Metricsbird Delivers an Accessible – and Effective – CloudWatch Console


Amazon Web Services (AWS) launched the very first beta instance of their EC2 (Elastic Compute Cloud) back in 2006. It was the only platform of its kind to provide businesses with cloud computing. At the time, infrastructure as a service was a brand new concept and Amazon's executive team was innovative and ambitious in their development.

CloudWatch, added in 2009, enables users to monitor Amazon EC2 Instances and Elastic Load Balancers in real-time. This cloud monitoring system was revolutionary and improved the capabilities of the AWS platform tremendously. However, nowadays there are hundreds of paid and open source products that can monitor anything with near perfection. That being said, the industry of open-source observability tools is quite limited, and those that are available come with a hefty price tag.

Metricsbird Swoops in as a Brilliant Solution

Cofounder of Metricsbird, Prasanna Venkatesh, explains "Our product is targeted towards developers and devops teams at early to growth-stage startups with a super-attractive pricing plan and a plug-and-play monitoring infrastructure."

Metricsbird is reimagining how log management and analytics should work in any organization. They aim to solve three major challenges for AWS developers - working with multiple AWS accounts, working with multi-region distributed applications, and working in multi-cloud production environments. It promises to be the fastest experience for developers to log and analyze CloudWatch data.

Previously, AWS developers reported a bad console user experience, confusing documentation of more than 200 services, and Stack Overflow with multiple opinions. It is estimated that developers spend at least 10% of their time finding and fixing issues in the code. Even though it is impossible to write code without any bugs, Metricsbird aims to drastically minimize the time it takes to get to the data needed to fix the issues.

Who Is Making It Happen?

The founding team - Ashok Kumar Gujju and Prasanna Venkatesh both come from humble beginnings in India. Neither grew up with many opportunities, but they both dreamed of a bigger and better life and were committed to taking action to make it happen.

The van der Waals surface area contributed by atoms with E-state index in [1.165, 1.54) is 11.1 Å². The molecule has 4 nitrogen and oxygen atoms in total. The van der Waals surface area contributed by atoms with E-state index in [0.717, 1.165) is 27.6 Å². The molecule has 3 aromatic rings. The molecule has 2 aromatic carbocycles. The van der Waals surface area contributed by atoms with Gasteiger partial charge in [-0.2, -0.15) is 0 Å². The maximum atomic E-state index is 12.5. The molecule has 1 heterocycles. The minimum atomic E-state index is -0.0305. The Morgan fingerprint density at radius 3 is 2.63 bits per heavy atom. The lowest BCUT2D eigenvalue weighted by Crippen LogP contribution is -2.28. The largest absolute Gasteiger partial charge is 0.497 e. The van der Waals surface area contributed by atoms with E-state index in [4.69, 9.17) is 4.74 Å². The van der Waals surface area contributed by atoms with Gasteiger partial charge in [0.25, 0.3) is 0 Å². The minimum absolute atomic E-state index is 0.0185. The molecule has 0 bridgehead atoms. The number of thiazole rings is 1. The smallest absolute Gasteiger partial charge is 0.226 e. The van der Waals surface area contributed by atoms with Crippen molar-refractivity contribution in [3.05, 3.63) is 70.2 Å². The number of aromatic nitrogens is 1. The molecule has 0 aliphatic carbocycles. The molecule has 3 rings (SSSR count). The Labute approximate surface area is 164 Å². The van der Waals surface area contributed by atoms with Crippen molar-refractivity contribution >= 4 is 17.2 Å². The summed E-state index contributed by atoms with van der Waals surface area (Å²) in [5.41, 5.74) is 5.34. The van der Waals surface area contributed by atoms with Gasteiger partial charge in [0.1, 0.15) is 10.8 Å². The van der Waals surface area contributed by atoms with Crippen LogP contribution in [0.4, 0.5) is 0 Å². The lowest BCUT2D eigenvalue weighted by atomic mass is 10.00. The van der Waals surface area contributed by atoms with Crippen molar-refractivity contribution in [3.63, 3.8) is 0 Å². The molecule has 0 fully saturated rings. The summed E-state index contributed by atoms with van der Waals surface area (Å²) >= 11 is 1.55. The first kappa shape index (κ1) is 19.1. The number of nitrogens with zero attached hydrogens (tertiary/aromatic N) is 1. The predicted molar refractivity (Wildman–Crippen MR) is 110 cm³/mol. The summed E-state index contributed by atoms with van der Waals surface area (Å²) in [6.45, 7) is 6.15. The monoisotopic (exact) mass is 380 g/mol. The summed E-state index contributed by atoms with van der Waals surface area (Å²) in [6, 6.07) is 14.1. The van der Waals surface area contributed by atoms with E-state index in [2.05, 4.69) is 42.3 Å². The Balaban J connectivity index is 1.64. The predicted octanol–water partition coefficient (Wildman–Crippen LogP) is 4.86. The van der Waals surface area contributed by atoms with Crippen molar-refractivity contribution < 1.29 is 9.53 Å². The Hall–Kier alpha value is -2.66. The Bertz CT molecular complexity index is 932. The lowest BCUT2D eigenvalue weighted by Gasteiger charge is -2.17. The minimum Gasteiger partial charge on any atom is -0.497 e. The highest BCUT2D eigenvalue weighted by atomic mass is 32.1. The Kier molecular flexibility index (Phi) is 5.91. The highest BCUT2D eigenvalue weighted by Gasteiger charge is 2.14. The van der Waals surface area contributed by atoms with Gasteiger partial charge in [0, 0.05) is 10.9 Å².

Initially, Prasanna found work with an advertising agency in the metropolitan city of Chennai. At the same time, he continued to enhance his skills by learning HTML and CSS. He built websites and e-commerce stores in his free time and was eventually able to land a contractor position with Citibank's Netbanking project. This helped to open doors to product management work, and he spent the next decade working with a variety of tech startups – taking some to generate millions of dollars in revenue.

Ashok took a different route, completing his Bachelor's degree in Computer Science and Engineering. After his studies, he landed an internship with Idea Bubbles. It was such a new company that he was given much more responsibility than expected, taking on everything from recruiting to product development. He learned a lot very quickly and was thankful for the jumpstart in his career. He left Idea Bubbles to join another startup, Pitstop (Chatpay). Although he was onboarded as their first android developer, he was soon promoted to lead their android team. To improve performance and UX, he rewrote all of the company's existing apps from scratch – a testament to his expertise. Finally, in 2018 he moved on to MountBlue Technologies as their Software Engineering Mentor. During his time with the company, he successfully trained over 200 engineers.

A Great Idea Comes to Fruition

Both Ashok and Prasanna had quietly dreamed of starting their own business for many years. One day, Prasanna realized that Avlesh Singh a widely respected Indian startup founder – had been putting out a call on Twitter to his community, year after year, to build compelling alternatives from India for software products like Datadog and Outreach. Avlesh noted that his company, Web Engage, spends $200K annually on software subscriptions, with Datadog taking a huge portion of that pie. He was eager for someone in his own community to take a bite out of this largely untapped market.

Prasanna decided to jump on the idea and partnered up with Kiran Karidi and Ashok to develop a prototype. When they successfully brought on UC Berkeley as their first investor, the team knew that they had come up with a winner.

The idea behind the Metricsbird model is the software-as-a-service platform that charges customers a fee based on the number of licenses they procure, at $10/month per license. Customers who choose to pay for yearly licensing receive two months free. They also plan to offer a free-forever personal plan, where developers can signup and use the product free of charge if they are using it for themselves, only incurring costs if their team uses it as well.

By working with developers at companies like eBay and Coinbase the team at Metricsbird has been able to steer the product in the right direction taking in feedback from those most likely to use it. There's no doubt Metricbird will keep on making big waves in the market.